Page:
I was grocery shopping on Friday night – a tragically bad time to grocery shop. I’ve noticed I get a little road ragey in the grocery store after work. It is always a bad time because everyone else is there and somehow it is usually when I squeeze it in because it is convenient and on my way home. Tonight was no different.
Anyway, the aisles are filled with all sorts of people: Moms with kids in the cart, dad with the two shrieking kids that he’s taking down the candy aisle to bribe them into submission (no judgment, I almost had to do that for myself), people grabbing three things, people with carts full. And then I passed a guy who looked to be around 50 with an elderly man. As a person who helps care for caregivers, I see these people now in ways I’ve never seen them before.
I have taken my own Grandpa to the store many times (back when Gram needed an hour off in the apartment days). He was always confused and slightly nervous we wouldn’t find anything and cheerfully asking every passerby where to find the (fill in the blank). I wasn’t a caregiver per se, but a team member, an involved family member. Confused grocery shopping is not for the faint of heart (and it can be a huge stretch for the introvert who doesn’t want to ask every other shopper where to find the milk).
Now when I grocery shop (and everywhere else I go), I see these people. In this case, this guy looked to be taking his elderly father shopping. Dad was confused. Not unpleasant, but it took a long time for him to make decisions. “Dementia,” I thought to myself, “the early stages. I remember those days.” I passed them a few times, and heard the son (presumably) say a couple of times “Didn’t we just get (fill in the blank) when we went shopping yesterday?” “Oh. Maybe we did.” Dad looks at the Oat Bran on the shelf for a long time, looks back at his son and says reluctantly, “I suppose we can put this one back.” He is clearly trying to remember but unable to recall. My heart hurts a little just watching, and the son kindly guides Dad down the next aisle.
These people move me to tears nowadays. These people, the caregivers among us, are the unsung heroes. In days gone past, it was normal to be caring for elderly parents and grandparents in people’s homes. Now it seems to be more normal to put them in a care facility. Don’t get me wrong, I think sometimes a nursing home is the right place for our beloved elderly. What makes me sad though is a cultural shift where we no longer consider them our beloved elderly. We consider them a nuisance. A distraction from our own (more important) lives. Something to work around. As I watch these men shopping together, I can’t help but think this is the most beautiful thing I’ve seen today.
I am just as guilty as the next guy of always having a to do list a mile long and trying to be super productive. Let me just say from experience, grocery shopping with an elderly relative is anything but productive or efficient. Being part of this tender journey toward the end of life with my grandparents has changed me for the better. I’ve had to learn to slow down to help care for Grandpa, to love on him. It has changed my perspective on what it means to accompany another on their journey at the end of their life. We can’t run from the suffering. We can’t medicate it away. We can’t solve it. We are all frail and our time here is passing. And we are all heading toward our own end — with no way to know what our own end is going to look like. Love is the only answer.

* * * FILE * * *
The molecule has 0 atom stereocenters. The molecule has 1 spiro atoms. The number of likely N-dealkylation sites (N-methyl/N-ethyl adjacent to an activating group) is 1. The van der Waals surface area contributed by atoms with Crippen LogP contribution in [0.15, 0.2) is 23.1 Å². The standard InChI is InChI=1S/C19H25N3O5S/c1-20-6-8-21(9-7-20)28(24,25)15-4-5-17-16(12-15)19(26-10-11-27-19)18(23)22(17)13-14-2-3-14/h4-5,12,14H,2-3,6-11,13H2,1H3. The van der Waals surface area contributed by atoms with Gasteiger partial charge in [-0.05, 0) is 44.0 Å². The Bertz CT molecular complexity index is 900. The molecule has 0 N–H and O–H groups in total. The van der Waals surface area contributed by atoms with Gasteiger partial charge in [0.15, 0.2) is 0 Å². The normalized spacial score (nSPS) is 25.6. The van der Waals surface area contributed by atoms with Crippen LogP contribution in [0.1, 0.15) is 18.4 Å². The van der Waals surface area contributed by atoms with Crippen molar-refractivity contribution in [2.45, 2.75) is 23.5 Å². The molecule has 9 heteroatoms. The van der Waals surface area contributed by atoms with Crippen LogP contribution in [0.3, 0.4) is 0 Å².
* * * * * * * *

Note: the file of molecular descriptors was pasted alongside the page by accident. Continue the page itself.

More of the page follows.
My grandpa hasn’t known my name in a long time but he knows me. He recognizes me as someone who loves him. I have no way of knowing when he won’t recognize me at all any more, but even that doesn’t change the mission.
“This is my commandment: that you love one another as I have loved you.” John 15:12
“Honor your father and your mother (and grandfather and grandmother) that your days may be long in the land which the Lord your God gives you.” Exodus 20:12
Today, at the grocery store, I saw Jesus. I saw Him in the son caring for his father. I saw Him in the elderly man who was terribly confused about breakfast cereal. And I saw Jesus in the love between the two of them.
We all know that we live in a fallen world and we see sadness and tragedy around us everywhere we go. But if we look closely, we might just catch a glimpse of Jesus.
“Finally, brothers and sisters, whatever is true, whatever is noble, whatever is right, whatever is pure, whatever is lovely, whatever is admirable–if anything is excellent or praiseworthy–think about such things.” Philippians 4:8